Jacques is thrown overboard while trying to help a sailor tossed by the tempest. In the ensuing shipwreck, Candide is injured by falling stonework. Pangloss invokes universal reason: "Things could not possibly be otherwise."
At an Auto-da-fé, a public ceremony of repentance and humiliation, Candide is flogged and Pangloss hanged by authorities who round up several townspeople for communal rites intended as "an infallible specific against earthquakes." Candide plunges into despair, wondering what the cause of all this hardship is.
An Old Woman takes Candide in and nurses his wounds. She later escorts him to the countryside and presents him to Miss Cunégonde, who has survived the rape and pillaging of the castle, contrary to what Pangloss claimed. They tell each other of their trials and tribulations.
Miss Cunégonde tells her story: after a brutal rape at the Castle of Westphalia, a Bulgar captain sells her to Jewish merchant Don Issachar. The Grand Inquisitor takes notice of Miss Cunégonde at mass and insists on a shared living arrangement with Don Issachar. He invites her to an Auto-da-fé where, in horror, she witnesses the torture of Candide and apparent execution of Pangloss.
Don Issachar discovers Candide and Miss Cunégonde lying together on the sofa and draws a dagger. Candide drives a long sword into the Israelite, killing him instantly. Miss Cunégonde panics, and at that instant, the Grand Inquisitor walks in. Without hesitation, Candide drives the sword through his other rival. The Old Woman suggests that they escape by horseback to Cadiz, thirty miles away. Candide, Miss Cunégonde and the Old Woman stop at a tavern in Aracena along the route to Cadiz.
Miss Cunégonde's jewels and diamonds are stolen at the tavern. The Old Woman suspects the Franciscan priest. Once again penniless, they sell one of their horses to a Benedictine friar and continue on their journey to Cadiz. Candide impresses the general of an army with his military skills and procures two additional horses. They ruminate on Pangloss's philosophy. Miss Cunégonde and the Old Woman compete with each other for the title of most aggrieved and unfortunate. The Old Woman reveals the extent of her own hardships.
Daughter of a pope and a princess, the Old Woman grew up in a luxurious castle contracted in marriage to the Prince of Massa Carrara. Before the marriage, he dies from liquid chocolate served by a former mistress. She and her mother end up as slaves in Morocco, where a Moorish captain takes her virginity. In a gory battle between competing native tribes, everyone is slain except her, left standing in a heap of corpses. The young princess falls unconscious, only to be awoken by an Italian man, who offers to transport her to Italy. Instead, he sells her to the Dey of an Algerian province. The plague sweeps the African nation, killing everyone except her. After the first wave of pestilence dies down, she is sold to a string of other merchants from Tripoli to Constantinople. She finally lands in the custody of a janissary, who is attacked by the Russians and whose fort is blockaded and starved to the point of famine. A man proposes to cut one buttock off each woman to feed the rest. They all undergo this painful procedure. Later liberated, she is healed by a French surgeon. She ends by disavowing any self-pitying stance, and challenges Miss Cunégonde and Candide to find someone who does not consider himself "the most wretched of mortals."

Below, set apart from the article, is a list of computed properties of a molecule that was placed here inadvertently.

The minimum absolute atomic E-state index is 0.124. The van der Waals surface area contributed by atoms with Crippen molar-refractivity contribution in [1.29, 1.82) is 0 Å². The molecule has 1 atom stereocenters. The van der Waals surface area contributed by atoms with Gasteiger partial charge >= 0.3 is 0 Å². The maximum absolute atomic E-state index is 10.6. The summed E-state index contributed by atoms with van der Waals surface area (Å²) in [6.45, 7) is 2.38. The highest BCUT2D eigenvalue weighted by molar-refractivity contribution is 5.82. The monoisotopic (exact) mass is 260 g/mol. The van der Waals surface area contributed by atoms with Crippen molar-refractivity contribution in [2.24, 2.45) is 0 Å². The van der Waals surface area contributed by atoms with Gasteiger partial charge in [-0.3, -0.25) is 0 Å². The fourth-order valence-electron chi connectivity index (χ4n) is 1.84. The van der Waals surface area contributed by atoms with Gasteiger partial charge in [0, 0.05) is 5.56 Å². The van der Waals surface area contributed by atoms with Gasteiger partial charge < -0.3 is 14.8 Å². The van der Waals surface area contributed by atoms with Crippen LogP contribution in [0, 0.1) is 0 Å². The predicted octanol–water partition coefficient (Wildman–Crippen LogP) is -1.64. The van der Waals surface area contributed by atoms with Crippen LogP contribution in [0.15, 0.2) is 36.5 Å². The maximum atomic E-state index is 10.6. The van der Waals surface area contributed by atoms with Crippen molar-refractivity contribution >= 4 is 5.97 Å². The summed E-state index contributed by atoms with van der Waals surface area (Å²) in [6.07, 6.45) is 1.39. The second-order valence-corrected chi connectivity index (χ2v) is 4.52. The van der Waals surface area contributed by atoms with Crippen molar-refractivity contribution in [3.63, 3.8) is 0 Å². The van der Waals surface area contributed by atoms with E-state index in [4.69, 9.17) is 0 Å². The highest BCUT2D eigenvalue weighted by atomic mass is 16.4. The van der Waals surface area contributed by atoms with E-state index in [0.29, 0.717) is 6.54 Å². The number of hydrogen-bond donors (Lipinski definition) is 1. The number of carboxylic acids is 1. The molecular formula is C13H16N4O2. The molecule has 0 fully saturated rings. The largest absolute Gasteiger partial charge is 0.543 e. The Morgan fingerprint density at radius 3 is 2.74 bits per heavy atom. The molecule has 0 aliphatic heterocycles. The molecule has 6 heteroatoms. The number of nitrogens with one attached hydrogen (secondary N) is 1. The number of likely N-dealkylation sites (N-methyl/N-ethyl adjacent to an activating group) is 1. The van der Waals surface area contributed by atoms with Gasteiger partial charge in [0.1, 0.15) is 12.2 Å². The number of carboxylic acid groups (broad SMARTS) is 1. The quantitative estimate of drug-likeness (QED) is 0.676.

Throughout the story, Voltaire balances his role as omniscient storyteller with the testimonies of individual characters. Entire chapters are regularly devoted to "Cunégonde's story" or "Old Woman's Story." This narrative technique is an extension of the theme of candor because the first-person voice appears to lend sincerity and authenticity to the experiences that the characters recount. Voltaire creates a tension between the form and content of the storyin other words, between the way in which it is told and what is actually being told. The earnest, serious tone of these testimonies is very much at odds with the clearly embellished and exaggerated details of the tale. The reader is made to feel sympathy and incredulity at the same time, without either reaction canceling the other out.
Already Pangloss's doctrine of optimism is showing signs of wearing thin. How Candide can account for Jacques the Anabaptist's death when he was acting in the role of good samaritan? Why is he being flogged and Pangloss himself hanged? Often Candide's unwavering faith in Pangloss's wisdom will force him into contortions of logic that defy standards of ethical behavior. In the next section, Candide will justify his killing of Miss Cunégonde's brother since this act later spares his own life by proving that he is not a Jesuit. Similarly, challenged to defend his murder of the Inquisitor, Candide responds: "When a man is in love, jealous he is no longer himself." The flimsiness of his justification points up the moral inconsistency of optimistic determinism.
A short summary prefaces the start of each chapter, often proclaiming "What happened to " The question of fate and destiny figures prominently into the Panglossian doctrine of optimism. Despite the third-person omniscient narration, Voltaire gives voice to the two central female characters, allowing them to shape the account of their own destinies. Contrast the woe-is-me attitude of Miss Cunégonde with the more self-empowering stance of the Old Woman, who refuses to buy into the solipsism of victimhood, instead showing compassion toward her travelling companions: "I have become more concerned with your fate than with my own." Undoubtedly, the ethics of care articulated by the Old Woman is the closest thing to a philosophical alternative that Voltaire offers up in response to the doctrine of "optimism," which is inherently egoistic and engenders a form of paralyzing self-pity.